How a Window is Displayed
NSWindow object begins with the drawing performed by its view objects, which accumulates in the window’s display buffer or appears immediately on the screen. Windows, like
NSView objects, can be displayed unconditionally or merely marked as needing display, using the
setViewsNeedDisplay: methods, respectively. A
displayIfNeeded message causes the window’s views to display only if they’ve been marked as needing display. Normally, any time a view is marked as needing display, the window makes note of this fact and automatically displays itself shortly thereafter. This automatic display is typically performed on each pass through the event loop, but can be turned off using the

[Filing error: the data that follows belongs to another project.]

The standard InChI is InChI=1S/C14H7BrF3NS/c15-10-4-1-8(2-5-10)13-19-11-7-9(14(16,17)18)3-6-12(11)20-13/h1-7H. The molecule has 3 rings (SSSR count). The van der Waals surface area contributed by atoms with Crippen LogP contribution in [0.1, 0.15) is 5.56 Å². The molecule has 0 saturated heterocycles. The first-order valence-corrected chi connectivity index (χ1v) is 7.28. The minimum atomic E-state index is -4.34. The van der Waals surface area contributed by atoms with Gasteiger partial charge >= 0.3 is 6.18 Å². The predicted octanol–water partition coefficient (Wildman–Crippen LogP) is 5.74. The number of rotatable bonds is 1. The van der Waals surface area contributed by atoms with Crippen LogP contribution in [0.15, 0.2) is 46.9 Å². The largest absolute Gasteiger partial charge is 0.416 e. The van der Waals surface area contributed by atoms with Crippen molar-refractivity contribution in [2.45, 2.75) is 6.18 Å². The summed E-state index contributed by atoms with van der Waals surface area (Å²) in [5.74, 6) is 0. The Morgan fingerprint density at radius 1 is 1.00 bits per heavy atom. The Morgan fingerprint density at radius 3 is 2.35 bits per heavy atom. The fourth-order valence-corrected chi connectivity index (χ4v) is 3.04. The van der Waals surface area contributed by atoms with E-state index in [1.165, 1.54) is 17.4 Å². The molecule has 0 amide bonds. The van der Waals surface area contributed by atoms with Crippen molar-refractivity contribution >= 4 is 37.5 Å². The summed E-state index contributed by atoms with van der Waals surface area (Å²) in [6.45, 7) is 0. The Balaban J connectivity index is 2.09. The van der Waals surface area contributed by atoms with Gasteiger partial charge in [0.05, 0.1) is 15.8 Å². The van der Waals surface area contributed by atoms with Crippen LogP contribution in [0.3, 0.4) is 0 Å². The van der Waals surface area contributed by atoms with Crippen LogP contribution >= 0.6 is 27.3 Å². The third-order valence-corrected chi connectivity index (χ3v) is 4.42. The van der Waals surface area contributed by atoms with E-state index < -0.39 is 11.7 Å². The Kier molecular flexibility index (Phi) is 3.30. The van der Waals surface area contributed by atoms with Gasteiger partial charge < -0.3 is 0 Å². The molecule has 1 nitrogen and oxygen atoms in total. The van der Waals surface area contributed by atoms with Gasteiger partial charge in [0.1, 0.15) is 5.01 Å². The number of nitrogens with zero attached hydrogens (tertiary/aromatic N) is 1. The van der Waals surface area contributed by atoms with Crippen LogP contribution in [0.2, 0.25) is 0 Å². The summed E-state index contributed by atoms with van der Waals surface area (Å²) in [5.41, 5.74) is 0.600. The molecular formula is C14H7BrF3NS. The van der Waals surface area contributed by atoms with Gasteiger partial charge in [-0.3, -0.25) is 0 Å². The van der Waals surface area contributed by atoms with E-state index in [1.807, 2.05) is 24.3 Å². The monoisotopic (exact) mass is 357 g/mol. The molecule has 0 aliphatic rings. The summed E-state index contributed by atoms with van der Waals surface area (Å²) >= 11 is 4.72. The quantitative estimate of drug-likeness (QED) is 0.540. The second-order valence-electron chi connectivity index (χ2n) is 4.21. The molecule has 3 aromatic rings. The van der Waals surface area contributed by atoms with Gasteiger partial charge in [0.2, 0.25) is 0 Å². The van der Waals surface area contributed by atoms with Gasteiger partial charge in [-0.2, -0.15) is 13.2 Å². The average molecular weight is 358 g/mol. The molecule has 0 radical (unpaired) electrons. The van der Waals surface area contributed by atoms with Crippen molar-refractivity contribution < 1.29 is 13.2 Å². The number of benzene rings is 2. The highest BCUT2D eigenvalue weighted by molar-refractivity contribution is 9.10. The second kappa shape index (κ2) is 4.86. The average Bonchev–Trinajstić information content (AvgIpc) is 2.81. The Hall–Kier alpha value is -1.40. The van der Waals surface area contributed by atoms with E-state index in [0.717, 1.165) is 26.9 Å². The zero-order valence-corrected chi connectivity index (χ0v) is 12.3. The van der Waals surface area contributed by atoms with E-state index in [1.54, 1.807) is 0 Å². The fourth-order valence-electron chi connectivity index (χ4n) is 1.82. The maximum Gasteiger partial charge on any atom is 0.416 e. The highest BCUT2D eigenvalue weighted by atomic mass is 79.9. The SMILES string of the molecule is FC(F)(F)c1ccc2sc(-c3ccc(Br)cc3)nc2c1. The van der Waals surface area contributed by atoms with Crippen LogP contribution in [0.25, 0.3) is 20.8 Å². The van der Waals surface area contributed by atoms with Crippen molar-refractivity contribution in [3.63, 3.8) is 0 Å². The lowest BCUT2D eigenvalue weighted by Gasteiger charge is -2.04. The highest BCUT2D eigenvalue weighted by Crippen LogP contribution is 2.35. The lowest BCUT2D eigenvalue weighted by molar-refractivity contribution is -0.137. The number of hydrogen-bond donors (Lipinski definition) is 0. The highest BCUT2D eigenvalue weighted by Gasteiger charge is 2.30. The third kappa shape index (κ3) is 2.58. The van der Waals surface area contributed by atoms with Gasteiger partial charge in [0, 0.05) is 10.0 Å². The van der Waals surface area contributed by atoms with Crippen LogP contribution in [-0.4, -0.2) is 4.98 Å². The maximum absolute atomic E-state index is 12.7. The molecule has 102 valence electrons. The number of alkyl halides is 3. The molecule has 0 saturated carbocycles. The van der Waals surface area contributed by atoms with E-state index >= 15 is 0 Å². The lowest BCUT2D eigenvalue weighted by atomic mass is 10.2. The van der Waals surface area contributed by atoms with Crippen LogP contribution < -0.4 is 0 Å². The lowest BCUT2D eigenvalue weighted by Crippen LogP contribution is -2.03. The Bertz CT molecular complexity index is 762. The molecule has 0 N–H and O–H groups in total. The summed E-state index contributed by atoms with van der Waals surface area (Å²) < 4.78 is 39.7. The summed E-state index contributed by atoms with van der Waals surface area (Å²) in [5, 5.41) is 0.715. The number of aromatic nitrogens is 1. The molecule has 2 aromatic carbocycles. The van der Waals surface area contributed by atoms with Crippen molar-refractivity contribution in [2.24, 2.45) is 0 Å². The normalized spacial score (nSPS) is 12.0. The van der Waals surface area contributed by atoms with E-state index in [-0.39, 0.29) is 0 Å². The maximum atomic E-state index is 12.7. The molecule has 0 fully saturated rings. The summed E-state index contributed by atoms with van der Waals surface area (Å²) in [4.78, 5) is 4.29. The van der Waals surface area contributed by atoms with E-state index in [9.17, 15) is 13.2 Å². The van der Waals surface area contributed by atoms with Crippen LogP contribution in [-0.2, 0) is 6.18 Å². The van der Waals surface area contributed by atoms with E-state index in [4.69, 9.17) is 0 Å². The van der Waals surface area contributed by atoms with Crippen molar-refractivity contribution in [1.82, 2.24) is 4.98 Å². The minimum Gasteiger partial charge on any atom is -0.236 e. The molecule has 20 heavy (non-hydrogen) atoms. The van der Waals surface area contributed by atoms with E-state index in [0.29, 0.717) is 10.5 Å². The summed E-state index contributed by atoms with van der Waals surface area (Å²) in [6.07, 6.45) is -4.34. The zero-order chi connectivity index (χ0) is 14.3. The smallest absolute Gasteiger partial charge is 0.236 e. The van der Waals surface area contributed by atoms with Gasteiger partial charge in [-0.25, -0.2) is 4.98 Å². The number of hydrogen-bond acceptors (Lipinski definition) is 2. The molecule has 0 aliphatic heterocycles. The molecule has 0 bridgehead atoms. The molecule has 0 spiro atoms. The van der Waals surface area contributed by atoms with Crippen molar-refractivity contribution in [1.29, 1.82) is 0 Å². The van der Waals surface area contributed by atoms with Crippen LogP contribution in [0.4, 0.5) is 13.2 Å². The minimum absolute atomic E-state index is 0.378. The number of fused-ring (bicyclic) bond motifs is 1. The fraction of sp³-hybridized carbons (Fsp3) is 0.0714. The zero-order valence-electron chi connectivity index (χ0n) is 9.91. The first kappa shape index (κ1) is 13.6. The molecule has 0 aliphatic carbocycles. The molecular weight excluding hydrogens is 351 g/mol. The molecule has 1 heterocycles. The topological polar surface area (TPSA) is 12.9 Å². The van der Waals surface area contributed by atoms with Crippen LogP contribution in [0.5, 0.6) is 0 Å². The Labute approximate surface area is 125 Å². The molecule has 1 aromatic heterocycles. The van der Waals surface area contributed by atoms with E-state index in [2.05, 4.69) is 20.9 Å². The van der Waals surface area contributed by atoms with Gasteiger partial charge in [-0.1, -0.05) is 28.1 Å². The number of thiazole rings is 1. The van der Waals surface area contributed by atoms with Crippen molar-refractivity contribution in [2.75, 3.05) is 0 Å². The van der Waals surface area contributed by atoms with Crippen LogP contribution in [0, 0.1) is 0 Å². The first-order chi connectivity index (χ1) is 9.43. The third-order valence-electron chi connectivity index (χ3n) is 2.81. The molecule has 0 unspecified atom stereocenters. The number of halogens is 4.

setAutodisplay: method. If you turn off autodisplay for a window, you’re then responsible for displaying it whenever necessary.
A window’s views can be drawn concurrently. You can use the methods
setAllowsConcurrentViewDrawing: to determine and set, respectively, whether or not a window draws its views concurrently. By default, a window’s views are drawn concurrently.
On each pass through the event loop, the application object invokes its
updateWindows method, which sends an
update message to each window. Subclasses of
NSWindow can override this method to examine the state of the application and change their own state or appearance accordingly—enabling or disabling menus, buttons, and other controls based on the object that’s selected, for example.
In addition to displaying itself on the screen, a window can print itself in its entirety, just as a view can. The
print: method runs the application’s Print panel and causes the window’s frame view to print itself.
dataWithEPSInsideRect: behaves similarly. For additional information see Printing Programming Guide for Mac.